River Ingrebourne

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Ingrebourne
(Hornchurch Creek)
River
River Ingrebourne (2010) 001.jpg
Looking north from the bridge on Berkeley Drive
Country England
Counties Greater London
London boroughs Havering
Tributaries
 - left Weald Brook, Carters Brook, Paynes Brook
Towns Upminster, Hornchurch, Rainham
Source
 - location Brentwood, Essex
Mouth River Thames
 - location Rainham Marsh, Rainham
Length 43.3 km (27 mi)
Discharge for Gaynes Park
 - average 0.33 m3/s (12 cu ft/s)
 - max 29.0 m3/s (1,024 cu ft/s) 21 November 1974
 - min 0.06 m3/s (2 cu ft/s) 17 August 1972

The River Ingrebourne /ˈɪŋɡərˌbɔərn/ is a tributary of the River Thames 27 miles (43.3 km) in length. It is considered a strategic waterway in London, forming part of the Blue Ribbon Network. It flows through the London Borough of Havering roughly from north to south, joining the Thames at Rainham.

Etymology[edit]

The name is recorded in 1062 as Ingceburne and its suffix is a form of the Old English 'burna', meaning bourne, a type of stream. The meaning of the prefix is unclear, although it could refer to a person.[1]

Description[edit]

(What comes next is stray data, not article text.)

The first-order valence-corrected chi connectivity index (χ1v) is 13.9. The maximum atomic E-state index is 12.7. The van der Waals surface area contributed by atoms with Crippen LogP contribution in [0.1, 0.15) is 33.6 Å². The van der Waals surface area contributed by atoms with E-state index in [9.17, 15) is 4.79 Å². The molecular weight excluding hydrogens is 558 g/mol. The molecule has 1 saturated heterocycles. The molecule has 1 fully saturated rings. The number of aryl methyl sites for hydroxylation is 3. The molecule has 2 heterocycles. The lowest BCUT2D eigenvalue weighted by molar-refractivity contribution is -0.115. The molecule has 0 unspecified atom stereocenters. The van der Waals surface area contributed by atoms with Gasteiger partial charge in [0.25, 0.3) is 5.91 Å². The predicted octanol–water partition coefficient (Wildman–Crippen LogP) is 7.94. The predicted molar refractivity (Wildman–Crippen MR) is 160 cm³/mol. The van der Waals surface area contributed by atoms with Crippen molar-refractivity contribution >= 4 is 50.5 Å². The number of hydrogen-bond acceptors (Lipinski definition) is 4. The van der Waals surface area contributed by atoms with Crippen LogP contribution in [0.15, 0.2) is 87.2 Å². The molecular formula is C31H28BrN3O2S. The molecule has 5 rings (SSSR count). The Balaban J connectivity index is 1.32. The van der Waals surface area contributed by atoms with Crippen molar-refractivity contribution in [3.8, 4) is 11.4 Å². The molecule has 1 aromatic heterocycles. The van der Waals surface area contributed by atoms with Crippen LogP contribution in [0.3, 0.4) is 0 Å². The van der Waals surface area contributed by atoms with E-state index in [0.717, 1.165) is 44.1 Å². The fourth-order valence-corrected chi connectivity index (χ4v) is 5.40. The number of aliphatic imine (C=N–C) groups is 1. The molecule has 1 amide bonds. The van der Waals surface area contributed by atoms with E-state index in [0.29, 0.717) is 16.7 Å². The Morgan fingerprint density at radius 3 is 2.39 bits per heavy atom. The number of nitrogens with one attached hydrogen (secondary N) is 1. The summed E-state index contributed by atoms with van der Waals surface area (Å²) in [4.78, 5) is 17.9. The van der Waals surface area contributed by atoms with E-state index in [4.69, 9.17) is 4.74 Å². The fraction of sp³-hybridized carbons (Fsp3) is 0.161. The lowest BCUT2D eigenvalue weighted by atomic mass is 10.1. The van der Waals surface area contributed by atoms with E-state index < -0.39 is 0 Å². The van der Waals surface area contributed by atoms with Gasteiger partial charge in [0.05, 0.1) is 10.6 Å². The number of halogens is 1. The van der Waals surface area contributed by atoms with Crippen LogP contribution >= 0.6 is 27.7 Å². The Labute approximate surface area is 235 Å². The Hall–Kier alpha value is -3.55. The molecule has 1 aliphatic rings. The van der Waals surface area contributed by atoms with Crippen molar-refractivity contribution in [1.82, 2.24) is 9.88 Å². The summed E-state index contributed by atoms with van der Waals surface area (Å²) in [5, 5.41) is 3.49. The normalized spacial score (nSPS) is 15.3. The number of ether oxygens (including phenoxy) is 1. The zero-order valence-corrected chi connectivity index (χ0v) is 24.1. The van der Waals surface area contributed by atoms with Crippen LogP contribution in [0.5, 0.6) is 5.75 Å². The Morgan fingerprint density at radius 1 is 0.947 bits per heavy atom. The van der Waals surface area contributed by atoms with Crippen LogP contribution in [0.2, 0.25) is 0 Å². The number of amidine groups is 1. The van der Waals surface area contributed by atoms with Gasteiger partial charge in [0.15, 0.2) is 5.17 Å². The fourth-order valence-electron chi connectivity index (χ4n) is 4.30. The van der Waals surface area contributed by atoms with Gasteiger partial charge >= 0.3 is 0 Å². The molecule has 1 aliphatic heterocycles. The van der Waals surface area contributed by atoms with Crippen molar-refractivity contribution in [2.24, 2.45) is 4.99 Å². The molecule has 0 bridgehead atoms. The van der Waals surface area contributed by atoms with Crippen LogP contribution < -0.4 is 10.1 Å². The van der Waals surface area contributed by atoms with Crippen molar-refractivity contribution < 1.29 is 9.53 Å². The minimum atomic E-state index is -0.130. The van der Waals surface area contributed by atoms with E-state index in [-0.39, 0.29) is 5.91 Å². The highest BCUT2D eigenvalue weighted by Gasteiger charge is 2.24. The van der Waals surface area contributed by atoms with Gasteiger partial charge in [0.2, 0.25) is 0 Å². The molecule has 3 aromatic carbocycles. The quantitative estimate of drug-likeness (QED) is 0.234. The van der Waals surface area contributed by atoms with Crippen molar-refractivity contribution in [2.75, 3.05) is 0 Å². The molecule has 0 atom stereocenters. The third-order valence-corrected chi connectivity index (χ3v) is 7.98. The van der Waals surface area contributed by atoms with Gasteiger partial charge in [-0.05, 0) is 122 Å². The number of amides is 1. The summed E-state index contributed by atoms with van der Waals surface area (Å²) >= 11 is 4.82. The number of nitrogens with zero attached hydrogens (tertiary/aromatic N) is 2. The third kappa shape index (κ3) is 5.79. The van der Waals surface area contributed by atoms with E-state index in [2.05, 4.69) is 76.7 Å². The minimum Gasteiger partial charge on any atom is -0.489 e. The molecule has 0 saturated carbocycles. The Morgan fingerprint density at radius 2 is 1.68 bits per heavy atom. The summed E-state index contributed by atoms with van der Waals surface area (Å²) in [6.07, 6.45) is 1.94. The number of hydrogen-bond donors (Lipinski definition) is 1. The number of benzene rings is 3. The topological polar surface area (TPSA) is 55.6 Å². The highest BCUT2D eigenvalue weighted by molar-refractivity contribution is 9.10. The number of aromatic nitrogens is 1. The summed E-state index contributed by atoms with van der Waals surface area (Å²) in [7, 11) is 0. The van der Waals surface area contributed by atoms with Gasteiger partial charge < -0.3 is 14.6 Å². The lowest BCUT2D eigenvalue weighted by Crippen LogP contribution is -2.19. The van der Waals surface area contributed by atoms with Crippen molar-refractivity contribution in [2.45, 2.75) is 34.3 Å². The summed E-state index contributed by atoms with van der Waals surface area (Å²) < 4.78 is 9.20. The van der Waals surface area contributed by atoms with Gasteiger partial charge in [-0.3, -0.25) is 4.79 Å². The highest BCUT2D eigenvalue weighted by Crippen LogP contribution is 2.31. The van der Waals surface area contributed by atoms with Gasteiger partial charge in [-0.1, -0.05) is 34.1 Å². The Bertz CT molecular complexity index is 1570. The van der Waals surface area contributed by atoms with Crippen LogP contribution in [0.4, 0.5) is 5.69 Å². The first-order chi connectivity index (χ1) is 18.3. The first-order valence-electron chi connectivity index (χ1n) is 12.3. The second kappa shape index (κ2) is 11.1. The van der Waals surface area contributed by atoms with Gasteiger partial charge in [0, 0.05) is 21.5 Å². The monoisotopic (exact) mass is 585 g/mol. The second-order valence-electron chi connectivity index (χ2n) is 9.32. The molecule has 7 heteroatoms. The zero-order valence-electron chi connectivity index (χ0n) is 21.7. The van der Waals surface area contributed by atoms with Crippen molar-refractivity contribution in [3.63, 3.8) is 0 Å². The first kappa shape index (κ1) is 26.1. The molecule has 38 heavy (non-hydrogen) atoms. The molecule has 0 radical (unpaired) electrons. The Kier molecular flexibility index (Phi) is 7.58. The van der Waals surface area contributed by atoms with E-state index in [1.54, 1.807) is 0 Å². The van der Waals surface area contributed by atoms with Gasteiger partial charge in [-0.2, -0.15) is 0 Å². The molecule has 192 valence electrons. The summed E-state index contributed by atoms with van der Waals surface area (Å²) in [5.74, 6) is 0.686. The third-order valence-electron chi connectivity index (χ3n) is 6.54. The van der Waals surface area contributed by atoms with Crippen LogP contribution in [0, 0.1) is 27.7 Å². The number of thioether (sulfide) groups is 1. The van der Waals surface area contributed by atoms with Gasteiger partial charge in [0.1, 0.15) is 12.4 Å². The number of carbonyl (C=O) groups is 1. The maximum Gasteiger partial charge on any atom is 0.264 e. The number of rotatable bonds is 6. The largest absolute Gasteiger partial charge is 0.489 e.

It rises near Brentwood, Essex, whence it flows in a southwesterly direction under the M25 motorway through the London Borough of Havering in north east London. The river passes under the motorway near Junction 28, where the first of its tributaries, the 2.7 miles (4.3 km) long Weald Brook joins, followed shortly by Carters Brook and Paynes Brook. After skirting south of the built-up area of Harold Hill the route is partly non-urban: a large area of flood-plain follows before the Ingrebourne threads between the suburbs of Upminster and Hornchurch. The river from here is surrounded by public open space: with Gaynes Parkway, the Ingrebourne Valley Greenway and Hornchurch Country Park taking up the area until reaching Rainham. Here the river divides, the main channel becoming Rainham Creek, where it flows into the Thames between Hornchurch Marshes (to the west) and Rainham Marshes (to the east) at Old Man's Head. The second channel becomes the Wennington Sewers complex.

Significance[edit]

The Ingrebourne Marshes are a Site of Special Scientific Interest because of the diversity of its wildlife and extensive areas of wetland reeds.[2] The river forms one of the strategic waterways identified in the Blue Ribbon Network policy in the London Plan. The Ingrebourne Valley is a Local Nature Reserve.[3]

See also[edit]

Images[edit]

Ingrebourne Valley from Hornchurch Country Park.

References[edit]

  1. ^ Mills, A.D. (2001). Dictionary of London Place Names. Oxford. 
  2. ^ Natural England, Ingrebourne Marshes citation
  3. ^ "Ingrebourne Valley". Natural England. 
Next confluence upstream River Thames Next confluence downstream


River Beam (north) River Ingrebourne Mardyke (north)

Coordinates: 51°34′08″N 0°14′55″E / 51.56901°N 0.24857°E / 51.56901; 0.24857